But the worship of God is different, for God is something that is bigger than human imagining or desires, and although many times we try to shrink God to fit our understanding, deep down inside we know that the creator of the universe is always going to have surprises for us, and that there will always be new revelations.

And so we come to why we worship.

We worship in order to learn what God is really like and to ascribe to God “all glory and honour and praise,” as the psalmist puts it. We worship to remind ourselves that we are not in charge of the universe or our little part of it—God is.

We worship all the time, in all places. We find God revealed to us in nature, though God is bigger than nature. We find God revealed to us in our daily interactions with others, though they are not God. We find God tucked away in the books we read—not only the Bible, but other books as well. We even find God waiting for us as we drink our morning coffee and listen to or read the news. And we are awed by how great God is, and we worship.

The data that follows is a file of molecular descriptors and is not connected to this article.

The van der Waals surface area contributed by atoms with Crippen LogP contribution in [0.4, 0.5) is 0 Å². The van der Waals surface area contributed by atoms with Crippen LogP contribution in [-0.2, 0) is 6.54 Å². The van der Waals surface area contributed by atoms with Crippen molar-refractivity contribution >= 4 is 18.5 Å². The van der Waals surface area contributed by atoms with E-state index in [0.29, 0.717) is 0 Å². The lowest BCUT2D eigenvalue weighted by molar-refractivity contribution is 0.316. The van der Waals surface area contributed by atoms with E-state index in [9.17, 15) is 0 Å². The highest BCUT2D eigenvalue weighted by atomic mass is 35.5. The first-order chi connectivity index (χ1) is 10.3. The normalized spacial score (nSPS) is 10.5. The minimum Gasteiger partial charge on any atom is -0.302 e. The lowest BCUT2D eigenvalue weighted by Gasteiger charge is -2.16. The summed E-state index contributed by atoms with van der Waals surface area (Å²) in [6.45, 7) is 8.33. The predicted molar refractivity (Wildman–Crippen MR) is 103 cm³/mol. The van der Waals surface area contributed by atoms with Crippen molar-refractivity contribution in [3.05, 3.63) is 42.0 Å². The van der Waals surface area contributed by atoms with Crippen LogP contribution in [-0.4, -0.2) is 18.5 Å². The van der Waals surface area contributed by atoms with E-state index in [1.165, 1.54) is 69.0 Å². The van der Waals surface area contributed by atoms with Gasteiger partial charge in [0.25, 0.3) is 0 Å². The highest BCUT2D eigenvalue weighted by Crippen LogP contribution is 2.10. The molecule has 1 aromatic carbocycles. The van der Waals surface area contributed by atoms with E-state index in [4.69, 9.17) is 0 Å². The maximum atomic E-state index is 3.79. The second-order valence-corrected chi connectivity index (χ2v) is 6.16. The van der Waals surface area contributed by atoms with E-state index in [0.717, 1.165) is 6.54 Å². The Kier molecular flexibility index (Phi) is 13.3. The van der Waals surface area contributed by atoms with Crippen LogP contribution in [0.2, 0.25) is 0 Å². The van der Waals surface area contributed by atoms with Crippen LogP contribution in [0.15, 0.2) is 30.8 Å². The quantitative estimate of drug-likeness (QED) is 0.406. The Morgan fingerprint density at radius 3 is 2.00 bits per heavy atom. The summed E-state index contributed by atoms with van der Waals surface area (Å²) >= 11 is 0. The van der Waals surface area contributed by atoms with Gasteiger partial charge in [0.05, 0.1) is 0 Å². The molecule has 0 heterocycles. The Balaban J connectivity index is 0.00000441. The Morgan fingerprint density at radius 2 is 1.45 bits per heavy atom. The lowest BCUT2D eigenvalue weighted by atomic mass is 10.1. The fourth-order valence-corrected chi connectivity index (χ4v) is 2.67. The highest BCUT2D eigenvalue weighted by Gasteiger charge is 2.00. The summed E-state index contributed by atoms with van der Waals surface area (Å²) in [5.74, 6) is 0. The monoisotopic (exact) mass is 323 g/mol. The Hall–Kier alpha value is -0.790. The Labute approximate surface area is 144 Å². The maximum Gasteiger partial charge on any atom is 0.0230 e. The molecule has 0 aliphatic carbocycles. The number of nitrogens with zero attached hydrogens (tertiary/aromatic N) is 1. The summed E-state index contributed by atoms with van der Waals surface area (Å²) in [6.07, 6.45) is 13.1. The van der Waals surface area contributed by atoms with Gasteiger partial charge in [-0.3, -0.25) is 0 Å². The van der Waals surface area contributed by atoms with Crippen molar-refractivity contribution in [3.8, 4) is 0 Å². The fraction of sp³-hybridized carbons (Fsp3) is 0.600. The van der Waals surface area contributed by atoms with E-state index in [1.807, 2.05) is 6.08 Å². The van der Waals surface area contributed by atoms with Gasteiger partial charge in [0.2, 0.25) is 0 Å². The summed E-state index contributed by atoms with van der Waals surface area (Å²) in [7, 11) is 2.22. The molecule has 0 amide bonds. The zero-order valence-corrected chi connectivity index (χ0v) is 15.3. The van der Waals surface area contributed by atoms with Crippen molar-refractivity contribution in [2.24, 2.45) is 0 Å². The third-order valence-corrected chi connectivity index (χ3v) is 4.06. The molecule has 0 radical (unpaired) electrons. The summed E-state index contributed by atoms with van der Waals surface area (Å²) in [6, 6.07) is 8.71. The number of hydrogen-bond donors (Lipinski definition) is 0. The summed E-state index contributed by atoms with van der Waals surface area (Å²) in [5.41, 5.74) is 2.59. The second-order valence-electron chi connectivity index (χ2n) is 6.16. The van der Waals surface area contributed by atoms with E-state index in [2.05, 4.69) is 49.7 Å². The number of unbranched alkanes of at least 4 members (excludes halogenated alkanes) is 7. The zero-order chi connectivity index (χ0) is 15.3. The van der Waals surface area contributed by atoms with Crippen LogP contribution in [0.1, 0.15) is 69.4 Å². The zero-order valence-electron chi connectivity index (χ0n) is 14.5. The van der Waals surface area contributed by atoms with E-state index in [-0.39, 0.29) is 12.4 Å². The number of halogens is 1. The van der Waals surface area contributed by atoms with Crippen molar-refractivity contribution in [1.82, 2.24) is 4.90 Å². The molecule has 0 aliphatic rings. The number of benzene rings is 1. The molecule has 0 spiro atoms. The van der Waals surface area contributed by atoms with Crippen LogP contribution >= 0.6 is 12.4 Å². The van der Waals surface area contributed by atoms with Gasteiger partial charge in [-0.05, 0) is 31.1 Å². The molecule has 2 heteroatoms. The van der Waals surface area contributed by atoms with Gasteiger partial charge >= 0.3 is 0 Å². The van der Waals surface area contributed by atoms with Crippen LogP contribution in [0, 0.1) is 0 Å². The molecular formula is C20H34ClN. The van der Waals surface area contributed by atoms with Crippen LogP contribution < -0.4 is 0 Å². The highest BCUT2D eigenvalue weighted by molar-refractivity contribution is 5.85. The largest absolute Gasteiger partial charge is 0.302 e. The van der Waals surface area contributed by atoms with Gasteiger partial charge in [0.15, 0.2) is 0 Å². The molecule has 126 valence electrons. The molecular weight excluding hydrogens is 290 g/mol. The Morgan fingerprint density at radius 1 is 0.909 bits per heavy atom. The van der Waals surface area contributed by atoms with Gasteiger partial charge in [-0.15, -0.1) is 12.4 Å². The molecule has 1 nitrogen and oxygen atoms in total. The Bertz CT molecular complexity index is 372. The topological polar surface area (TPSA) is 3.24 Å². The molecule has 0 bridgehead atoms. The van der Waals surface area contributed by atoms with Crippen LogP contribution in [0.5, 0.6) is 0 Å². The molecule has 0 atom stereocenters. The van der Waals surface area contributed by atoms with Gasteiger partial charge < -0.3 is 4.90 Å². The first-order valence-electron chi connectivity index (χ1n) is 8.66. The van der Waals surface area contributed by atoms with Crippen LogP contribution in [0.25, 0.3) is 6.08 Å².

So why are we here? If we can worship God anywhere, why do we get up at an inconvenient time on a Sunday morning, and come to this inconvenient place, to hear words we’ve heard many times before, a preacher we may or may not agree with, and sing hymns we may or may not like or even know?

If we look back at those early Jews and Christians, worshiping in the temple together marked them as part of a counter-cultural movement that said, “Caesar is only a man. We’ll pay our taxes to him, but we worship God alone.” Doing this together gave them a little more credibility. The Romans didn’t like it, they didn’t understand it, but they allowed it.